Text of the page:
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Wednesday, June 22, 2022

Guest Post: The Healing Role Animals Can Play in Our Lives by Lynn Austin, Author of Long Way Home

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I'm excited to share this guest post from Lynn Austin with you all today. She is the author of many novels, most recently Long Way Home. Below you'll find her article as well as more info on her new book and links. Hope you enjoy!


The Healing Role Animals Can Play in Our Lives

Anyone who has ever adopted a pet knows the comfort, companionship, and love these faithful friends offer us. Animals have an uncanny understanding of their beloved owners’ hearts and can respond in amazing ways when we’re hurting. Whether it’s a therapy dog making a hospital visit, horses helping autistic children, or petting farms for adults and children with special needs, animals are well-recognized for the healing roles they play.

I was remembering some very special pets in my life when writing my newest novel, Long Way Home. A stray dog named Buster is one of the novel’s main characters, playing a healing role in the life of his heartbroken owner, Peggy Serrano. Here’s her story in her own words:

The bedraggled stray showed up out of nowhere nine years ago when I was eleven, barely a week after Mama’s funeral. . . . If you could have seen that dog back then, you wouldn’t wonder why everyone in town chased away his mangy hide. But I cleaned him up, took care of him, and fed him, and he turned out to be a real nice dog. . . . Buster and I became best friends. He was all I had, really, in the way of friends. I liked to think Mama was looking down at me from heaven and that she sent Buster to me.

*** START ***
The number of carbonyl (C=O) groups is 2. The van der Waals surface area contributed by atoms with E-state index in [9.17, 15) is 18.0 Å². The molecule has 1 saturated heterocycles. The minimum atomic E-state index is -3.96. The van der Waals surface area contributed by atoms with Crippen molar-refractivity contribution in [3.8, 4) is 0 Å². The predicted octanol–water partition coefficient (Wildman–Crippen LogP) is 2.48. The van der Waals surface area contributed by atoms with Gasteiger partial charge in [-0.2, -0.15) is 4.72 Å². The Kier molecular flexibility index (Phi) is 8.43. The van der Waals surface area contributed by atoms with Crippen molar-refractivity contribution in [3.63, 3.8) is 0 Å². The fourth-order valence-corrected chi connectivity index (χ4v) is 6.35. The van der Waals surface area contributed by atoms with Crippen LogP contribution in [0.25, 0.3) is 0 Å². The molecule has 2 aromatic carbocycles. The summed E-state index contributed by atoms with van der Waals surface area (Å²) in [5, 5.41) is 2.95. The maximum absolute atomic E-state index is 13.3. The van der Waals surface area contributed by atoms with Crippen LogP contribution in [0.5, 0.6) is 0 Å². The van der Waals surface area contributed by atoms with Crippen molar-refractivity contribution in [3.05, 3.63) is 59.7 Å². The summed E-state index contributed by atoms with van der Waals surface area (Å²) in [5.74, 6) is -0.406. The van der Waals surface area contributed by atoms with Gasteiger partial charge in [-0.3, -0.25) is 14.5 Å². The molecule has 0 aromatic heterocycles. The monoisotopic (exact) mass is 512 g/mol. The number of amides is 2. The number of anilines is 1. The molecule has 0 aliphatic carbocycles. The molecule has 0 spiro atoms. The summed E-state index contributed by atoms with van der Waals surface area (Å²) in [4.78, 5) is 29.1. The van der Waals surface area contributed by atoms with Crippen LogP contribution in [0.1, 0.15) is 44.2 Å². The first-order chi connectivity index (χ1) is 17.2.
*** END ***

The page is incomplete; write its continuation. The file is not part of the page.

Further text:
In writing about Peggy and Buster I thought of my younger sister and her cocker spaniel, Lady. The little dog joined our family after being rescued from an abusive owner and was very shy at first. Not long after we adopted Lady, my mother became ill with tuberculosis and needed to be hospitalized for nearly a year. My two sisters and I went to live with our grandparents and were not allowed to visit Mom. My younger sister, who was only three years old at the time, grieved terribly for her mommy. But Lady seemed to understand her sorrow and quickly became her constant companion, always by her side, comforting her when no one else could. The special bond between them lasted long after we were happily reunited with our mother, and we never forgot that very special dog.

The stray dog Buster has another healing role to play in Long Way Home. He and his owner, Peggy, have a longtime friend, Jimmy Barnett, who lives in the house across the street. Jimmy served as an Army medic during World War II but suffers from post-traumatic stress syndrome after returning home. He is admitted to a veterans’ hospital after attempting suicide and doesn’t respond to anyone. Peggy is desperate to help her friend and decides to sneak Buster onto the hospital grounds with the help of Jimmy’s Army buddy Joe. Peggy tells us what happens next: 

I was shocked to find Jimmy seated in a wheelchair this time. I crouched in front of him. . . . “Hi, Jimmy. It’s me, Peggety. I thought we could go outside again, okay? I have a surprise for you.” It turned out that the wheelchair made it easy for me to maneuver Jimmy to the rear of the little park by myself. I spotted Joe and Buster sneaking their way along the edge of the hospital grounds and hoped that none of the orderlies did. I parked Jimmy’s chair at the very end of the sidewalk and turned it so Jimmy could see them coming, then crouched beside him. . . . [Joe] let go of Buster’s leash and the dog bounded toward us in his lopsided, zigzagging run. He went straight to Jimmy, planted his front paws on his chest, and licked his face as if it was covered with ice cream. Jimmy made an odd, strangled sound and I tried to pull Buster away—then realized it was laughter! Jimmy was laughing!